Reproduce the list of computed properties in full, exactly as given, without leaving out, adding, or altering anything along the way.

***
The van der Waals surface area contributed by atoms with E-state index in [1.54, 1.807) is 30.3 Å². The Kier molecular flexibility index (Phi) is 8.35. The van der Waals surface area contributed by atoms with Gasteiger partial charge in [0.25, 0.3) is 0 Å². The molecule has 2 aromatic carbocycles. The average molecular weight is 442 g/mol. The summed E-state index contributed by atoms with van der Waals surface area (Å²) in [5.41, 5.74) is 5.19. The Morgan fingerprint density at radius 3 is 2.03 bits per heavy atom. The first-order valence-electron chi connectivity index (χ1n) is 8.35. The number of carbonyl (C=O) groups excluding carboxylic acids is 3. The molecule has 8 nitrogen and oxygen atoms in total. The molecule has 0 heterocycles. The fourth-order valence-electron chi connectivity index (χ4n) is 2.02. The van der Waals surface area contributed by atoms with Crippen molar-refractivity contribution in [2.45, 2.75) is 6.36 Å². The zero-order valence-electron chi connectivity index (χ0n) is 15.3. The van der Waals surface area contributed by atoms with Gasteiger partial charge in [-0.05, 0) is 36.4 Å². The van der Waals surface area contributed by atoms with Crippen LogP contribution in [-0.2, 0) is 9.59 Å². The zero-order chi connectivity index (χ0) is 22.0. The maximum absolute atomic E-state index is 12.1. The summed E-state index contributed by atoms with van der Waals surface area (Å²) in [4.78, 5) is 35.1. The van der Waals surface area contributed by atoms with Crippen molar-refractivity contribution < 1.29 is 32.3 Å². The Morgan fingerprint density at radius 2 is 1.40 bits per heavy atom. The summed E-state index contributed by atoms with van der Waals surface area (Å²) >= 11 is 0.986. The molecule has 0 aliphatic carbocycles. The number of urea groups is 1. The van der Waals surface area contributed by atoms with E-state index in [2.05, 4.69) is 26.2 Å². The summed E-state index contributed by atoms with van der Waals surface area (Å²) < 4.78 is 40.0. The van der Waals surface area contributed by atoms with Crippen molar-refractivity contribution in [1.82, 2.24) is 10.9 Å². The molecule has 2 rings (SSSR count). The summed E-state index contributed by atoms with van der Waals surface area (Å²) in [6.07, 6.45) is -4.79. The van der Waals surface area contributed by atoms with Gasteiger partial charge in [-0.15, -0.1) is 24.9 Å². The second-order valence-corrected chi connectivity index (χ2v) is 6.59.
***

The van der Waals surface area contributed by atoms with E-state index in [1.54, 1.807) is 30.3 Å². The Kier molecular flexibility index (Phi) is 8.35. The van der Waals surface area contributed by atoms with Gasteiger partial charge in [0.25, 0.3) is 0 Å². The molecule has 2 aromatic carbocycles. The average molecular weight is 442 g/mol. The summed E-state index contributed by atoms with van der Waals surface area (Å²) in [5.41, 5.74) is 5.19. The Morgan fingerprint density at radius 3 is 2.03 bits per heavy atom. The first-order valence-electron chi connectivity index (χ1n) is 8.35. The number of carbonyl (C=O) groups excluding carboxylic acids is 3. The molecule has 8 nitrogen and oxygen atoms in total. The molecule has 0 heterocycles. The fourth-order valence-electron chi connectivity index (χ4n) is 2.02. The van der Waals surface area contributed by atoms with Crippen molar-refractivity contribution in [2.45, 2.75) is 6.36 Å². The zero-order valence-electron chi connectivity index (χ0n) is 15.3. The van der Waals surface area contributed by atoms with Gasteiger partial charge in [-0.05, 0) is 36.4 Å². The van der Waals surface area contributed by atoms with Crippen LogP contribution in [-0.2, 0) is 9.59 Å². The zero-order chi connectivity index (χ0) is 22.0. The maximum absolute atomic E-state index is 12.1. The summed E-state index contributed by atoms with van der Waals surface area (Å²) in [4.78, 5) is 35.1. The van der Waals surface area contributed by atoms with Crippen molar-refractivity contribution < 1.29 is 32.3 Å². The Morgan fingerprint density at radius 2 is 1.40 bits per heavy atom. The summed E-state index contributed by atoms with van der Waals surface area (Å²) >= 11 is 0.986. The molecule has 0 aliphatic carbocycles. The number of urea groups is 1. The van der Waals surface area contributed by atoms with E-state index in [2.05, 4.69) is 26.2 Å². The summed E-state index contributed by atoms with van der Waals surface area (Å²) < 4.78 is 40.0. The van der Waals surface area contributed by atoms with Crippen molar-refractivity contribution in [1.82, 2.24) is 10.9 Å². The molecule has 2 rings (SSSR count). The summed E-state index contributed by atoms with van der Waals surface area (Å²) in [6.07, 6.45) is -4.79. The van der Waals surface area contributed by atoms with Gasteiger partial charge in [-0.15, -0.1) is 24.9 Å². The second-order valence-corrected chi connectivity index (χ2v) is 6.59.